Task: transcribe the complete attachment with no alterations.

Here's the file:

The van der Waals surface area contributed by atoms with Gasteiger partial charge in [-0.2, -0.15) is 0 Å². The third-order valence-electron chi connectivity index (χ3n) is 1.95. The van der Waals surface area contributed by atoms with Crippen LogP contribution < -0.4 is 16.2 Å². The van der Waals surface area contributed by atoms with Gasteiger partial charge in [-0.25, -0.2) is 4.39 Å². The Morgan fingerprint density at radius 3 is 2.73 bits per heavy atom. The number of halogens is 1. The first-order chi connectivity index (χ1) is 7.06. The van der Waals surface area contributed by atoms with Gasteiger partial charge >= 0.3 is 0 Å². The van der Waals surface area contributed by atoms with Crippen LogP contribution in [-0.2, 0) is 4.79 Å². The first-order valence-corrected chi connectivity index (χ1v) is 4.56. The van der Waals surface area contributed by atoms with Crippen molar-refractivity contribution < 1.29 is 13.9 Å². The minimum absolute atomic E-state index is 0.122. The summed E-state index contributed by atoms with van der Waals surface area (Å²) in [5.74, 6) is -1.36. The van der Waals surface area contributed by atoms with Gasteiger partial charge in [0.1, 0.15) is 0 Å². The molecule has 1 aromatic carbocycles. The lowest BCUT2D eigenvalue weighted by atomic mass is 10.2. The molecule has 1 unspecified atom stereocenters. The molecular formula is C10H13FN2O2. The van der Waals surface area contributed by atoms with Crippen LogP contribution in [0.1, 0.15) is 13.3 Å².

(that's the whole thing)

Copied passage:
The van der Waals surface area contributed by atoms with Gasteiger partial charge in [-0.2, -0.15) is 0 Å². The third-order valence-electron chi connectivity index (χ3n) is 1.95. The van der Waals surface area contributed by atoms with Crippen LogP contribution < -0.4 is 16.2 Å². The van der Waals surface area contributed by atoms with Gasteiger partial charge in [-0.25, -0.2) is 4.39 Å². The Morgan fingerprint density at radius 3 is 2.73 bits per heavy atom. The number of halogens is 1. The first-order chi connectivity index (χ1) is 7.06. The van der Waals surface area contributed by atoms with Gasteiger partial charge >= 0.3 is 0 Å². The van der Waals surface area contributed by atoms with Crippen LogP contribution in [-0.2, 0) is 4.79 Å². The first-order valence-corrected chi connectivity index (χ1v) is 4.56. The van der Waals surface area contributed by atoms with Crippen molar-refractivity contribution < 1.29 is 13.9 Å². The minimum absolute atomic E-state index is 0.122. The summed E-state index contributed by atoms with van der Waals surface area (Å²) in [5.74, 6) is -1.36. The van der Waals surface area contributed by atoms with Gasteiger partial charge in [0.1, 0.15) is 0 Å². The molecule has 1 aromatic carbocycles. The lowest BCUT2D eigenvalue weighted by atomic mass is 10.2. The molecule has 1 unspecified atom stereocenters. The molecular formula is C10H13FN2O2. The van der Waals surface area contributed by atoms with Crippen LogP contribution in [0.1, 0.15) is 13.3 Å².